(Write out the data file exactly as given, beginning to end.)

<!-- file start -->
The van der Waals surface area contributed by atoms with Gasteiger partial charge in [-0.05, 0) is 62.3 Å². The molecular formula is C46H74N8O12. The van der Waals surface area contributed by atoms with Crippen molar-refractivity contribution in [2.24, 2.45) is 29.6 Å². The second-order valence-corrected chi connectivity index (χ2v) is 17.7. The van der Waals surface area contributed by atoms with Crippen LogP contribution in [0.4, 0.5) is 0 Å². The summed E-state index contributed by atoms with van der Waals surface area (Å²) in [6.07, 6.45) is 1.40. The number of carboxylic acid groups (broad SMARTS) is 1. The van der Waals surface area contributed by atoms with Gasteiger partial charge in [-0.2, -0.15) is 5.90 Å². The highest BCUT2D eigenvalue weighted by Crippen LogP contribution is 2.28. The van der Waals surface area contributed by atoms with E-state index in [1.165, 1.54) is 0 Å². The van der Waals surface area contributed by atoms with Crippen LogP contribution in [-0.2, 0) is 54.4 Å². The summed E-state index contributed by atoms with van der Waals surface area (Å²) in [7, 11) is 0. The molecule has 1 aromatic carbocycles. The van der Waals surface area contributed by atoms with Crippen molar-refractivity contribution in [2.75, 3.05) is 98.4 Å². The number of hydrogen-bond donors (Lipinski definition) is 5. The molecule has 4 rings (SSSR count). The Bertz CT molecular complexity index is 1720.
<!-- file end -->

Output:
The van der Waals surface area contributed by atoms with Gasteiger partial charge in [-0.05, 0) is 62.3 Å². The molecular formula is C46H74N8O12. The van der Waals surface area contributed by atoms with Crippen molar-refractivity contribution in [2.24, 2.45) is 29.6 Å². The second-order valence-corrected chi connectivity index (χ2v) is 17.7. The van der Waals surface area contributed by atoms with Crippen LogP contribution in [0.4, 0.5) is 0 Å². The summed E-state index contributed by atoms with van der Waals surface area (Å²) in [6.07, 6.45) is 1.40. The number of carboxylic acid groups (broad SMARTS) is 1. The van der Waals surface area contributed by atoms with Gasteiger partial charge in [-0.2, -0.15) is 5.90 Å². The highest BCUT2D eigenvalue weighted by Crippen LogP contribution is 2.28. The van der Waals surface area contributed by atoms with E-state index in [1.165, 1.54) is 0 Å². The van der Waals surface area contributed by atoms with Crippen LogP contribution in [-0.2, 0) is 54.4 Å². The summed E-state index contributed by atoms with van der Waals surface area (Å²) in [7, 11) is 0. The molecule has 1 aromatic carbocycles. The van der Waals surface area contributed by atoms with Crippen molar-refractivity contribution in [2.75, 3.05) is 98.4 Å². The number of hydrogen-bond donors (Lipinski definition) is 5. The molecule has 4 rings (SSSR count). The Bertz CT molecular complexity index is 1720.